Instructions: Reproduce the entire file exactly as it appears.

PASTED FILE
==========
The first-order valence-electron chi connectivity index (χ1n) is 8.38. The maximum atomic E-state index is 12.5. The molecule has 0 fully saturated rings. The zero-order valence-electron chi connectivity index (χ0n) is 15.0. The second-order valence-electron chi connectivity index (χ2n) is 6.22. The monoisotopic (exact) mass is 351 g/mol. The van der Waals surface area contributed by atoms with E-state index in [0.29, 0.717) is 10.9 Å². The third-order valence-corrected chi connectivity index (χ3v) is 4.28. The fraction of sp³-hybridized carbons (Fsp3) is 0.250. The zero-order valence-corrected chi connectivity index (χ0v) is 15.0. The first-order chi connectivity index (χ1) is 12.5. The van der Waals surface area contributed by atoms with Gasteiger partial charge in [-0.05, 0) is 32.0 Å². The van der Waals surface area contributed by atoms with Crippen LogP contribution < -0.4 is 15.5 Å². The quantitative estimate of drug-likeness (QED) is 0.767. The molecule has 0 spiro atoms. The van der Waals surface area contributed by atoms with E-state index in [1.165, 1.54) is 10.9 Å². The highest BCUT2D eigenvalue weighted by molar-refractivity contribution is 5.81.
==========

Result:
The first-order valence-electron chi connectivity index (χ1n) is 8.38. The maximum atomic E-state index is 12.5. The molecule has 0 fully saturated rings. The zero-order valence-electron chi connectivity index (χ0n) is 15.0. The second-order valence-electron chi connectivity index (χ2n) is 6.22. The monoisotopic (exact) mass is 351 g/mol. The van der Waals surface area contributed by atoms with E-state index in [0.29, 0.717) is 10.9 Å². The third-order valence-corrected chi connectivity index (χ3v) is 4.28. The fraction of sp³-hybridized carbons (Fsp3) is 0.250. The zero-order valence-corrected chi connectivity index (χ0v) is 15.0. The first-order chi connectivity index (χ1) is 12.5. The van der Waals surface area contributed by atoms with Gasteiger partial charge in [-0.05, 0) is 32.0 Å². The van der Waals surface area contributed by atoms with Crippen LogP contribution < -0.4 is 15.5 Å². The quantitative estimate of drug-likeness (QED) is 0.767. The molecule has 0 spiro atoms. The van der Waals surface area contributed by atoms with E-state index in [1.165, 1.54) is 10.9 Å². The highest BCUT2D eigenvalue weighted by molar-refractivity contribution is 5.81.